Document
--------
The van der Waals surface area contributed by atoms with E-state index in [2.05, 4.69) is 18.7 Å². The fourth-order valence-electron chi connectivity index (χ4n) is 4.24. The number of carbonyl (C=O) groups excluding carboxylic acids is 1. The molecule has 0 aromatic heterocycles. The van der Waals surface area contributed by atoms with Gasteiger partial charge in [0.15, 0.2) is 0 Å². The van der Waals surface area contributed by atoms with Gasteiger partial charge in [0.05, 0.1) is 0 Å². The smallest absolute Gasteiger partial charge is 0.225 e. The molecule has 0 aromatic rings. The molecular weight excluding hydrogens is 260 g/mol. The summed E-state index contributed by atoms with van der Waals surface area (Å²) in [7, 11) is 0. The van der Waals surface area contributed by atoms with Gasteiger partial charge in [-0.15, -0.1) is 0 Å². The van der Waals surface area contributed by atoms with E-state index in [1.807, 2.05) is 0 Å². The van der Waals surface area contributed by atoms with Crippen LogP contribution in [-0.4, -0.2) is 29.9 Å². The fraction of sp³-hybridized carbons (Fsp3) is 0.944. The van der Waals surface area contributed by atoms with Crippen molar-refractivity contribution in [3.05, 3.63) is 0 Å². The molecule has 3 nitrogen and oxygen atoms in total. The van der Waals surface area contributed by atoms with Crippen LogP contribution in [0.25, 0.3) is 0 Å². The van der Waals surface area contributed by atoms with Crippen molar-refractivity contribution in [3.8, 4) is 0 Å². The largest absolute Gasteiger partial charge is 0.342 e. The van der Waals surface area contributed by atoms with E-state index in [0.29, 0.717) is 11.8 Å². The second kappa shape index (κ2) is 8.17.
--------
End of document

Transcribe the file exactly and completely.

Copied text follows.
The van der Waals surface area contributed by atoms with E-state index in [2.05, 4.69) is 18.7 Å². The fourth-order valence-electron chi connectivity index (χ4n) is 4.24. The number of carbonyl (C=O) groups excluding carboxylic acids is 1. The molecule has 0 aromatic heterocycles. The van der Waals surface area contributed by atoms with Gasteiger partial charge in [0.15, 0.2) is 0 Å². The van der Waals surface area contributed by atoms with Gasteiger partial charge in [0.05, 0.1) is 0 Å². The smallest absolute Gasteiger partial charge is 0.225 e. The molecule has 0 aromatic rings. The molecular weight excluding hydrogens is 260 g/mol. The summed E-state index contributed by atoms with van der Waals surface area (Å²) in [7, 11) is 0. The van der Waals surface area contributed by atoms with Gasteiger partial charge in [-0.15, -0.1) is 0 Å². The van der Waals surface area contributed by atoms with E-state index in [1.807, 2.05) is 0 Å². The van der Waals surface area contributed by atoms with Crippen LogP contribution in [-0.4, -0.2) is 29.9 Å². The fraction of sp³-hybridized carbons (Fsp3) is 0.944. The van der Waals surface area contributed by atoms with Crippen molar-refractivity contribution in [3.05, 3.63) is 0 Å². The molecule has 3 nitrogen and oxygen atoms in total. The van der Waals surface area contributed by atoms with Crippen LogP contribution in [0.25, 0.3) is 0 Å². The van der Waals surface area contributed by atoms with Crippen molar-refractivity contribution in [3.8, 4) is 0 Å². The largest absolute Gasteiger partial charge is 0.342 e. The van der Waals surface area contributed by atoms with E-state index in [0.29, 0.717) is 11.8 Å². The second kappa shape index (κ2) is 8.17.